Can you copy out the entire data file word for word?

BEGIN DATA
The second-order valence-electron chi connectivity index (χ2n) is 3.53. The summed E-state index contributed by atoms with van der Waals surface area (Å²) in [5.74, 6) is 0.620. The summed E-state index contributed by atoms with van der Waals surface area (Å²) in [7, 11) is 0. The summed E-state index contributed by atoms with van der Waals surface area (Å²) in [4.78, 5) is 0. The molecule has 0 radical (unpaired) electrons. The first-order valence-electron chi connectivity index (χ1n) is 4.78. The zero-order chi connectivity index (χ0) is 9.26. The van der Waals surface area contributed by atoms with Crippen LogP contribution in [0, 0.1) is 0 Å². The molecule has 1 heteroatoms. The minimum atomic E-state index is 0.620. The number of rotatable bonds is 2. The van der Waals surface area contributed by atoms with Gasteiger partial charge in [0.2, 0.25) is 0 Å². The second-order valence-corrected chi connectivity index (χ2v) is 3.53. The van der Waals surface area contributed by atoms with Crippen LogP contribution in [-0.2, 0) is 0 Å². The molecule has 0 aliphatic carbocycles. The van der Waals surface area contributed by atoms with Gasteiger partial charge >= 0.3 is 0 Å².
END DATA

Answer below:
The second-order valence-electron chi connectivity index (χ2n) is 3.53. The summed E-state index contributed by atoms with van der Waals surface area (Å²) in [5.74, 6) is 0.620. The summed E-state index contributed by atoms with van der Waals surface area (Å²) in [7, 11) is 0. The summed E-state index contributed by atoms with van der Waals surface area (Å²) in [4.78, 5) is 0. The molecule has 0 radical (unpaired) electrons. The first-order valence-electron chi connectivity index (χ1n) is 4.78. The zero-order chi connectivity index (χ0) is 9.26. The van der Waals surface area contributed by atoms with Crippen LogP contribution in [0, 0.1) is 0 Å². The molecule has 1 heteroatoms. The minimum atomic E-state index is 0.620. The number of rotatable bonds is 2. The van der Waals surface area contributed by atoms with Gasteiger partial charge in [0.2, 0.25) is 0 Å². The second-order valence-corrected chi connectivity index (χ2v) is 3.53. The van der Waals surface area contributed by atoms with Crippen LogP contribution in [-0.2, 0) is 0 Å². The molecule has 0 aliphatic carbocycles. The van der Waals surface area contributed by atoms with Gasteiger partial charge >= 0.3 is 0 Å².